The first Turkmen languages conferences organized under the era of korenizatsiya, in the early 1930s, which would soon be struck from the Soviet record, were in a cruel irony a precursor to the decline in status for the native tongue. The fate suffered by the Turkmen language throughout the era of Stalinist purges was similar to that suffered by many Soviet nationalities. Soviet authorities did make significant progress in promoting literacy, even if the numbers may have been overinflated.
Clement is careful to overturn simplistic notions about brutal linguistic imperialism implemented by Russian chauvinism. Stalin drew instead on the esoteric notion promulgated by philologist and ethnographer Nikolai Marr, who argued that the languages of the Soviet Union would inch toward unity in a process of economically conditioned sliyanie (“merger”). As Michael G. Smith puts it in his 1998 book, Language and Power in the Creation of the USSR: “Marr considered the Soviet languages equal; in practice, one language (Russian) was more equal than others.”
A chapter on “speaking Soviet,” which charts the year from Stalin’s death through Gorbachev’s ascent to power, details the ways in which even as the intensity of language planning and education reform attenuated, the Turkmen demotic became infused with distinctly Russo-Soviet language. At a 1954 language conference, “participants provided lists of Russian words that were to be adopted wholesale into Turkmen: for example, palto, kino, institut, and samolët (words for “coat,” “cinema,” “institute,” and “airplane”). Another participant volunteered another example – the French word and concept l’humanité would be conveyed through the Russian chelovechestvo as the Turkmen word adamzat.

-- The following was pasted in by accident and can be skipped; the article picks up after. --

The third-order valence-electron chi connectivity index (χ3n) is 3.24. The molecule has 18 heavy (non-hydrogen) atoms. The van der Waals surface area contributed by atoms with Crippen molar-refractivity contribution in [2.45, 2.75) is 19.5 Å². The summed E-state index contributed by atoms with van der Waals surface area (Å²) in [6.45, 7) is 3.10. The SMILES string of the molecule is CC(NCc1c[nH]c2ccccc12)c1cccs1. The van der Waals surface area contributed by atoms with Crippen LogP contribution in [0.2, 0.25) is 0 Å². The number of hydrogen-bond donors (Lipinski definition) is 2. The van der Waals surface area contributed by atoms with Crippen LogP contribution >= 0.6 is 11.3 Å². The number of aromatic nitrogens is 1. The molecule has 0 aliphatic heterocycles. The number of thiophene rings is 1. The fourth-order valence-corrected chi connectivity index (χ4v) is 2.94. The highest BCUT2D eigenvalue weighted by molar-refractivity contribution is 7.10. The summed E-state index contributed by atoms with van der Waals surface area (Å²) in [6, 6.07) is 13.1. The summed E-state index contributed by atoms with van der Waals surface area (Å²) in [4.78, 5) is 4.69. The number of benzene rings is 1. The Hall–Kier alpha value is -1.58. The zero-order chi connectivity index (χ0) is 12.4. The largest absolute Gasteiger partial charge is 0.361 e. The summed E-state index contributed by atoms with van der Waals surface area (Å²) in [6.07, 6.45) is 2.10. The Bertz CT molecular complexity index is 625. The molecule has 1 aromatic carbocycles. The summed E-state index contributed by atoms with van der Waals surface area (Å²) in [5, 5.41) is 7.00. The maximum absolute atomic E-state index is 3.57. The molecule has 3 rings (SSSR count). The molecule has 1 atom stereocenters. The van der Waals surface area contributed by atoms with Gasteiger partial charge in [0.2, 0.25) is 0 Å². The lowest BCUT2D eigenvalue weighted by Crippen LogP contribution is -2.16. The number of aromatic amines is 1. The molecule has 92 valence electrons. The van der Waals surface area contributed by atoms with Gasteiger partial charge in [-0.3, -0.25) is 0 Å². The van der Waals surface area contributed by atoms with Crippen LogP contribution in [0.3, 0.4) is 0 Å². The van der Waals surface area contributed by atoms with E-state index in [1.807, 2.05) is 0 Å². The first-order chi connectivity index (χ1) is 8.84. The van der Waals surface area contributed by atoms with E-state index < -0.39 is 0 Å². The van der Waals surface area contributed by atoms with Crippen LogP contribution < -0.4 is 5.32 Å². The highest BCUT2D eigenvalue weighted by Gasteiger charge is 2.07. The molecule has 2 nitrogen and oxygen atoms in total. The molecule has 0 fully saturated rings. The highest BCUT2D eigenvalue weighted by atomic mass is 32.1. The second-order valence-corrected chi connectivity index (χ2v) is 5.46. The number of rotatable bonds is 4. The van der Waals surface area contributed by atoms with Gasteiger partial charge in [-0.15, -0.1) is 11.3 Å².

“Russian terms were to be written with Turkmen suffixes and reference to gender (despite Turkic languages being ungendered). For example, a female, communal-farm worker in Russian, kolkhoznitsa, would become kolhozçy ayýal in Turkmen,” Clement writes.
The policy of drawing together (sblizhenie) began to be promoted in the Brezhnev era, replacing the merger (sliyanie) of Soviet nations that formed the core of Soviet nationality policy for much of the preceding three decades. The Turkmen did not develop into full-fledged “Soviet people,” although the movement from sliyanie to sblizhenie does appear to have been successful in cementing both Turkmen and Soviet identity.